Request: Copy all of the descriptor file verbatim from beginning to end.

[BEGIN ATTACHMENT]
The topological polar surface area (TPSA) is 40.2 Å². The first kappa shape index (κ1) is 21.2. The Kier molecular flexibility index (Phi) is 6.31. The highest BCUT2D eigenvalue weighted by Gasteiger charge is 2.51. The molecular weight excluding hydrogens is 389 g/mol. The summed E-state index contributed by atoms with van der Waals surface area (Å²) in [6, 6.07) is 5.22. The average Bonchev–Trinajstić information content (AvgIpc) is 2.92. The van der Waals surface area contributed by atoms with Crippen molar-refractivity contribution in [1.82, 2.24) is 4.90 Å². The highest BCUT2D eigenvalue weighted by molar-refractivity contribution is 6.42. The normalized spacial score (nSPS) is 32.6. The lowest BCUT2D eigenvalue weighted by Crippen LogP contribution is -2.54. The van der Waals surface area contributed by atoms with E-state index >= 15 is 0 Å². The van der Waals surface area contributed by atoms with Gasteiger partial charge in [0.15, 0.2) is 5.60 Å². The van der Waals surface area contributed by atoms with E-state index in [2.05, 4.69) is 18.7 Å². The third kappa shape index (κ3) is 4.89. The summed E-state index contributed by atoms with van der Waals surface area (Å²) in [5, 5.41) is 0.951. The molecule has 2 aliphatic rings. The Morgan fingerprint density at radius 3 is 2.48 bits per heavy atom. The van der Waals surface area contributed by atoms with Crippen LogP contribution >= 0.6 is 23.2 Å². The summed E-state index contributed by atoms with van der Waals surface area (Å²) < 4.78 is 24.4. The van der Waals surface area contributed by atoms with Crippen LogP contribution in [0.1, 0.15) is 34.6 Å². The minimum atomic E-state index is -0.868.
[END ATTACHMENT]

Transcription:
The topological polar surface area (TPSA) is 40.2 Å². The first kappa shape index (κ1) is 21.2. The Kier molecular flexibility index (Phi) is 6.31. The highest BCUT2D eigenvalue weighted by Gasteiger charge is 2.51. The molecular weight excluding hydrogens is 389 g/mol. The summed E-state index contributed by atoms with van der Waals surface area (Å²) in [6, 6.07) is 5.22. The average Bonchev–Trinajstić information content (AvgIpc) is 2.92. The van der Waals surface area contributed by atoms with Crippen molar-refractivity contribution in [1.82, 2.24) is 4.90 Å². The highest BCUT2D eigenvalue weighted by molar-refractivity contribution is 6.42. The normalized spacial score (nSPS) is 32.6. The lowest BCUT2D eigenvalue weighted by Crippen LogP contribution is -2.54. The van der Waals surface area contributed by atoms with E-state index >= 15 is 0 Å². The van der Waals surface area contributed by atoms with Gasteiger partial charge in [0.15, 0.2) is 5.60 Å². The van der Waals surface area contributed by atoms with E-state index in [2.05, 4.69) is 18.7 Å². The third kappa shape index (κ3) is 4.89. The summed E-state index contributed by atoms with van der Waals surface area (Å²) in [5, 5.41) is 0.951. The molecule has 2 aliphatic rings. The Morgan fingerprint density at radius 3 is 2.48 bits per heavy atom. The van der Waals surface area contributed by atoms with Crippen LogP contribution >= 0.6 is 23.2 Å². The summed E-state index contributed by atoms with van der Waals surface area (Å²) < 4.78 is 24.4. The van der Waals surface area contributed by atoms with Crippen LogP contribution in [0.1, 0.15) is 34.6 Å². The minimum atomic E-state index is -0.868.